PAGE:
“The other board members are independent directors chosen from the private sector and they also are very experienced,” he says. “In my experience, the GIC board has been very disciplined in focusing solely on the financial objectives while keeping politics out of investment decision making.”

In contrast, the executive board of Norges Bank consists predominantly of members chosen for their central bank expertise. They are nearly always economists, rounded out by the occasional business leader.

Yet finding the ideal governance model for a behemoth fund such as GPFG remains a complex task, Sung says.

“Sovereign wealth funds are usually unregulated in their home country, either because they are a vehicle of the government or they are governed by special legislation. They are not subject to the same regulations that apply to commercial asset managers, pension funds or insurance companies,” he says.

The other aspect is the management of risk, as sovereign wealth funds often have much more flexible investment mandates than other asset managers.

“Sovereign wealth funds have the greatest degree of freedom for a couple of reasons. One is that, almost without exception, sovereign wealth funds only manage assets on a long term basis. They generally don’t have to worry about liabilities,” he says.

“Even though the sponsor might have liabilities that are unfunded, in calling yourself a sovereign wealth fund you implicitly don’t link your liabilities with these assets.”

In Norway, the commission has proposed a new model in which the investment management company will be established as a separate statutory entity, while this entity should have a government-appointed board.

The Ministry of Finance would continue to define the fund’s investment mandate and parliament would still approve important changes to that mandate.

But the commission is also aware of the risks in any changes made to the structure:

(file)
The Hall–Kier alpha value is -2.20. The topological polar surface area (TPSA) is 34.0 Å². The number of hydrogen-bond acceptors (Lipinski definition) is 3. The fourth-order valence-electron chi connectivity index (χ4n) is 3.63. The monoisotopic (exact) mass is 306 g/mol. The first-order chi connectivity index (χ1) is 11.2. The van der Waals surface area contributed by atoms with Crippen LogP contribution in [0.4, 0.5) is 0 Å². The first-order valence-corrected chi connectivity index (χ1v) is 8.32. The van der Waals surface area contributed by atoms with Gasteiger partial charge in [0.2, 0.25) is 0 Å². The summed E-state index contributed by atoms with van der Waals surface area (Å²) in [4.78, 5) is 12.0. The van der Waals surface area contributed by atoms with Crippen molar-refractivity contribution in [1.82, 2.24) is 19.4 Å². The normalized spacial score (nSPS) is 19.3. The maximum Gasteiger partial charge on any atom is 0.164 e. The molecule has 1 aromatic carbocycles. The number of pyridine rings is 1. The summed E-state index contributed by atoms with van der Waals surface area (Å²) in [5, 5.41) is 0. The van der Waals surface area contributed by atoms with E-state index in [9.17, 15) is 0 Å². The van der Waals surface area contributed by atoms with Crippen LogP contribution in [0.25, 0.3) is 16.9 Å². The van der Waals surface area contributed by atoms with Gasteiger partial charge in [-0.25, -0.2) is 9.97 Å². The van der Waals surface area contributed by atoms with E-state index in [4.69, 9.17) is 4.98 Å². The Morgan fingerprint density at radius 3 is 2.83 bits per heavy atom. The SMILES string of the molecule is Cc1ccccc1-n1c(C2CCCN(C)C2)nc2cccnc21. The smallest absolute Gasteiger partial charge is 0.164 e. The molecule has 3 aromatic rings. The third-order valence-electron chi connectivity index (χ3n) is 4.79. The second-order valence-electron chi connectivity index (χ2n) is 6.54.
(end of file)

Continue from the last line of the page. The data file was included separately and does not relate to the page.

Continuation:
“The main risk associated with such a separation is that the current framework for the Government Pension Fund Global could be compromised. I want to emphasise that a separation must be carried out in a sound manner and must not in any other respect affect the framework for the fund,” Commission Chairman Gjedrem said.

The commission warned against using the fund as an instrument of foreign policy, business policy, regional policy or environmental policy. “The fund must not become a government budget number two for purposes that are not prioritised in the annual budget process,” he said.

The commission presented two alternative models in which the fund would be kept under the central bank.

In one model, a separate board is established for investment management, in addition to a board for Norges Bank and a committee for monetary policy and financial stability.

The other model builds to a greater extent on the current governance model with a board and a supervisory council, but includes a committee for monetary policy and financial stability and some changes to the supervisory council.

Both alternative models would be viable, the commission said, but not preferable.

The Norwegian government is yet to decide which model to adopt.


[i3] Insights is the official educational bulletin of the Investment Innovation Institute [i3]. It covers major trends and innovations in institutional investing, providing independent and thought-provoking content about pension funds, insurance companies and sovereign wealth funds across the globe.